Sainttalk next notes that anybody may claim that "martyrs for their faith will get 72 virgins in heaven," and at another point asks, "What makes THIS idea any better than any other? Some folks like "great pumpkin" theology... anything wrong with that one?" And here we come precisely to the crux of the matter, which is that Pandeism makes the fewest assumptions of any of these models (including Sainttalk's own). Pandeism proposes that ours appears to be a Created Universe -- a point which would be agreed upon by both Sainttalk and the followers of competing faiths which he derides. Pandeism proposes that our Creator had:
1) At least enough power to create the energy of our physical Universe.I would imaging that Sainttalk would be hard pressed to declare that our Creator had insufficient power to create what it created, or that it had insufficient power to have created by becoming our Universe, if it so chose. But that is all that Pandeism requires, and all that it requires to fully account for every scripture, oracle, prophecy, and revelation to come from the hands and mouths of men; and every miracle perceived by the eyes of men.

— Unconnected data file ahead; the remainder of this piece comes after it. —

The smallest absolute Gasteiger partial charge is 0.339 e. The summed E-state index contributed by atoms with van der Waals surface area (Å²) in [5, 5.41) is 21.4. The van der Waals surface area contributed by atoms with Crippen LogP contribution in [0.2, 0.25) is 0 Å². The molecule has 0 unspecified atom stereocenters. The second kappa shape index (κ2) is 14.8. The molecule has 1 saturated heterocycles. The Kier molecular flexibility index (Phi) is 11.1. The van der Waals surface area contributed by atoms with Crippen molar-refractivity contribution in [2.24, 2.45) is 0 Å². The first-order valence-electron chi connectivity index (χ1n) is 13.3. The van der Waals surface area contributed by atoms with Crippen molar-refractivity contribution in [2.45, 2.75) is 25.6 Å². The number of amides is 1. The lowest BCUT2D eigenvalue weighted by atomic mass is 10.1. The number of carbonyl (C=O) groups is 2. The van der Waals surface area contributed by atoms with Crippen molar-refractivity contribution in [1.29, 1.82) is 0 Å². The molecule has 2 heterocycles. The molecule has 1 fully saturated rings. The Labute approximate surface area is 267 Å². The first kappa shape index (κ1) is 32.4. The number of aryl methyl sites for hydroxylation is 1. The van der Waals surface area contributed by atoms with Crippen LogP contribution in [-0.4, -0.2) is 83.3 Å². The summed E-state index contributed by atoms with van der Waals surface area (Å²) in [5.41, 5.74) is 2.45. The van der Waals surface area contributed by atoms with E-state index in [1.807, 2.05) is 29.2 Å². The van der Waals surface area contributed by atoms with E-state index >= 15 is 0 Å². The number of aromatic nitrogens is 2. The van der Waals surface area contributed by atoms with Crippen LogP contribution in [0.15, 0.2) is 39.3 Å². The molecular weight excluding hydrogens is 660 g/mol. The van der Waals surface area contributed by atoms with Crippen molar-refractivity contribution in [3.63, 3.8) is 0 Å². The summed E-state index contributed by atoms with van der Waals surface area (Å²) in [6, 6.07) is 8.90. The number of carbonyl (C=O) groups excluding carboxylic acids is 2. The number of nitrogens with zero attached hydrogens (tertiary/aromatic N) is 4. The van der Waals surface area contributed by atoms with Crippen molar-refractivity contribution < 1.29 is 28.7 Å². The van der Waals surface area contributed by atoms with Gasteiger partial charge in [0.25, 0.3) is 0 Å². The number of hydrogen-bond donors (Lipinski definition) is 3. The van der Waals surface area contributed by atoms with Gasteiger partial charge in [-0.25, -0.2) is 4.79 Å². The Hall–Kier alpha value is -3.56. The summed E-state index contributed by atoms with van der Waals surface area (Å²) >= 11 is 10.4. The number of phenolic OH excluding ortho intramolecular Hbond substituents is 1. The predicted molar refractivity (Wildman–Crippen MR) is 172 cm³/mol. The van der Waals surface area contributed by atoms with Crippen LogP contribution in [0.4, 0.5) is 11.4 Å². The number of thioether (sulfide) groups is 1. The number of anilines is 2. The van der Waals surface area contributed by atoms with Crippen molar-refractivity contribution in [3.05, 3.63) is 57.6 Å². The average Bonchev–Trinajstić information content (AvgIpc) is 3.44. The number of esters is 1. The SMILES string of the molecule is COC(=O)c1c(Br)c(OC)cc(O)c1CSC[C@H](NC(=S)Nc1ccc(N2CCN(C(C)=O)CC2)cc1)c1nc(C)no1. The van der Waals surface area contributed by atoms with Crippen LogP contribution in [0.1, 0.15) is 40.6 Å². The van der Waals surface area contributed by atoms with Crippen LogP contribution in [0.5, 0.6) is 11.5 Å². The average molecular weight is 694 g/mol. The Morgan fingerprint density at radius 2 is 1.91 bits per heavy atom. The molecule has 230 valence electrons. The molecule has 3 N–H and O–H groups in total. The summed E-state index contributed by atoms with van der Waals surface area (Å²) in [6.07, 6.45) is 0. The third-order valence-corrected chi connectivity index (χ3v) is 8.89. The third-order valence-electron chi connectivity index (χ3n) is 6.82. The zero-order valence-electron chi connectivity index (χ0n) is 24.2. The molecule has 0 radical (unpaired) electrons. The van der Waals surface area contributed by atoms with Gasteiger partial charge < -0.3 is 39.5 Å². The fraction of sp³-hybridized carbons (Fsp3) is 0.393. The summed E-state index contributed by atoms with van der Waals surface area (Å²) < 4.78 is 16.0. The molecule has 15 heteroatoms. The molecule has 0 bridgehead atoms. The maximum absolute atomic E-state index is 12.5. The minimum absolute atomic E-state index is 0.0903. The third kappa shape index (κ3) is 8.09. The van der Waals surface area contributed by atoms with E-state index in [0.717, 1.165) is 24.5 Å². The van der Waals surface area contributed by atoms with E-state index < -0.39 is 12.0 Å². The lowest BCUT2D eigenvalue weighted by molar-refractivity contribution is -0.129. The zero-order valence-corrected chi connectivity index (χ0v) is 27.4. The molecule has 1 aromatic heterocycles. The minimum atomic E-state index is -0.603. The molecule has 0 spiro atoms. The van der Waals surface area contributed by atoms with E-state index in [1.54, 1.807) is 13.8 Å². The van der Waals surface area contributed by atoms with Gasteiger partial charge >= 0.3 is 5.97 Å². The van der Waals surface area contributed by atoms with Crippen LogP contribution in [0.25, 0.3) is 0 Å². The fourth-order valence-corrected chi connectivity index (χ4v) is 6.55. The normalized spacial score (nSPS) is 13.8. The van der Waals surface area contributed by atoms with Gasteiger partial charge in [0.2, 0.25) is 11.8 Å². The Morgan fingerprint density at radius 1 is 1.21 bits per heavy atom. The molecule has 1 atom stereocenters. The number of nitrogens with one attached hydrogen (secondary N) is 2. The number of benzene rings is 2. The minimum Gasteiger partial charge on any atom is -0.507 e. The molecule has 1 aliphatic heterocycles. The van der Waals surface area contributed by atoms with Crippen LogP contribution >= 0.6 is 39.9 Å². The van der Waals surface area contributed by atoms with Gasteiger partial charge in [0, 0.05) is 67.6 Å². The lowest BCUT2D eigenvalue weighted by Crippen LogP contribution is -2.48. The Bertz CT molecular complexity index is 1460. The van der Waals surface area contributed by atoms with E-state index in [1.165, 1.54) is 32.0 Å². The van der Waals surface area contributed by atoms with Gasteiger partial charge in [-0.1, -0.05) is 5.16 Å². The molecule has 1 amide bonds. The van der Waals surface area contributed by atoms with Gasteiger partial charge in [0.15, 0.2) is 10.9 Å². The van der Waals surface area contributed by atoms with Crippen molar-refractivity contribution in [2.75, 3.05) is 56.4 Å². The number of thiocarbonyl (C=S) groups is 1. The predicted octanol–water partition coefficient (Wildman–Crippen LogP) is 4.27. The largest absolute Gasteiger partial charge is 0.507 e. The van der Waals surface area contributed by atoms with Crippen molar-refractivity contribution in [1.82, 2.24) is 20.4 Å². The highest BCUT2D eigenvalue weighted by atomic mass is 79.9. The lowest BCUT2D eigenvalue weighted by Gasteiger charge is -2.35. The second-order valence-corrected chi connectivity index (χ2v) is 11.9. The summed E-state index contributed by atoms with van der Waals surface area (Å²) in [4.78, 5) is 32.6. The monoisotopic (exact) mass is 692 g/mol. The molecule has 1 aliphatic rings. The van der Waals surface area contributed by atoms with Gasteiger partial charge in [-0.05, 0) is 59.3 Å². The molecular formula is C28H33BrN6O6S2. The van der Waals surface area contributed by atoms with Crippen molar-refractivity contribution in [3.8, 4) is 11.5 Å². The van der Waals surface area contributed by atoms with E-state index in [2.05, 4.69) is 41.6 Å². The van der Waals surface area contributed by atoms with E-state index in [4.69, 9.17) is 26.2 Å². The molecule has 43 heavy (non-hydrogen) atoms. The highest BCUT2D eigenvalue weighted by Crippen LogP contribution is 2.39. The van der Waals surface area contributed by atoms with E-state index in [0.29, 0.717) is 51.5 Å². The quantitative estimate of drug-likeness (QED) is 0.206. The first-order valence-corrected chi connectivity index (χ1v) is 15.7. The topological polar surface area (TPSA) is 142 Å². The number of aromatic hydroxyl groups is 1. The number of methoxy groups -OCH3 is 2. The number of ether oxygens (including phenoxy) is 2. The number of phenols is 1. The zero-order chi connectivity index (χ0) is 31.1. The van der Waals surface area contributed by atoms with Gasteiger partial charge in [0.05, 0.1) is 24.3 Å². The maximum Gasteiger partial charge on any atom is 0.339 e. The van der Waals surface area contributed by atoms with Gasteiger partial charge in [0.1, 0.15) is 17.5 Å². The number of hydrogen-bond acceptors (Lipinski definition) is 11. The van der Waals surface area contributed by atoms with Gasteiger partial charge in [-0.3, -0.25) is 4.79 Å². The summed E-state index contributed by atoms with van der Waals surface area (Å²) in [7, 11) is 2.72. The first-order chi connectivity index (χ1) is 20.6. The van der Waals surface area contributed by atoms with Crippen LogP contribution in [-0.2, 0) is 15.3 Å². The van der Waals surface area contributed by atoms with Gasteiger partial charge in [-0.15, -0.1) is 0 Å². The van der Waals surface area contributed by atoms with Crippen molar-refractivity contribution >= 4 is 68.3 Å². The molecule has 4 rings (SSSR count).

2) And, at least enough intelligence to design our Universe's governing dynamics.
3) And, at least enough rationality to have a rational motivation for such Creation.
Pandeism does not require that our Creator be more powerful than is necessary to create all that we can observe to exist, because logic cannot require this; there is no proof of such additional power, for that would require proof of something which we cannot know to exist. And so it is with every other assumption which other faiths would pile upon the simple assumptions of Pandeism. Whether it be 72 virgins in heaven, a divinely authored set of commands, a Great Pumpkin, a resurrected carpenter, a Flying Spaghetti Monster, or a God forever giving birth to itself, every single one of these is a bundled set of assumptions beyond those three set forth above.
The All-Important Question for the Pandeist:
For a Pandeist, the all-important question is, what do logic and reason allow us to deduce about our Universe, from its observable characteristics?